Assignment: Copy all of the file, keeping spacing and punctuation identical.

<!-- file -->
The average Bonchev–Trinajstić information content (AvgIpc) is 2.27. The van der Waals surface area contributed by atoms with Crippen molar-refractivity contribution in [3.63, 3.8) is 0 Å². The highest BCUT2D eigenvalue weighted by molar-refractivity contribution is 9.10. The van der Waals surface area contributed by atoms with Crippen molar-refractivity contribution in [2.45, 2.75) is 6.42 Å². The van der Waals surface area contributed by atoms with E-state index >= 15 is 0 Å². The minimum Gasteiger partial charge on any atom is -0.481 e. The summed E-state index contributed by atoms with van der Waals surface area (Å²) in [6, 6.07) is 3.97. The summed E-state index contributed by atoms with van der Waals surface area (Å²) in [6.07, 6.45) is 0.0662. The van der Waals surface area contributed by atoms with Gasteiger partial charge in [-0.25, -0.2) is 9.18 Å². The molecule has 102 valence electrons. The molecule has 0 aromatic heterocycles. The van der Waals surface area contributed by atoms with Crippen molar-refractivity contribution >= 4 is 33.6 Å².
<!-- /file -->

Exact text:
The average Bonchev–Trinajstić information content (AvgIpc) is 2.27. The van der Waals surface area contributed by atoms with Crippen molar-refractivity contribution in [3.63, 3.8) is 0 Å². The highest BCUT2D eigenvalue weighted by molar-refractivity contribution is 9.10. The van der Waals surface area contributed by atoms with Crippen molar-refractivity contribution in [2.45, 2.75) is 6.42 Å². The van der Waals surface area contributed by atoms with E-state index >= 15 is 0 Å². The minimum Gasteiger partial charge on any atom is -0.481 e. The summed E-state index contributed by atoms with van der Waals surface area (Å²) in [6, 6.07) is 3.97. The summed E-state index contributed by atoms with van der Waals surface area (Å²) in [6.07, 6.45) is 0.0662. The van der Waals surface area contributed by atoms with Gasteiger partial charge in [-0.25, -0.2) is 9.18 Å². The molecule has 102 valence electrons. The molecule has 0 aromatic heterocycles. The van der Waals surface area contributed by atoms with Crippen molar-refractivity contribution >= 4 is 33.6 Å².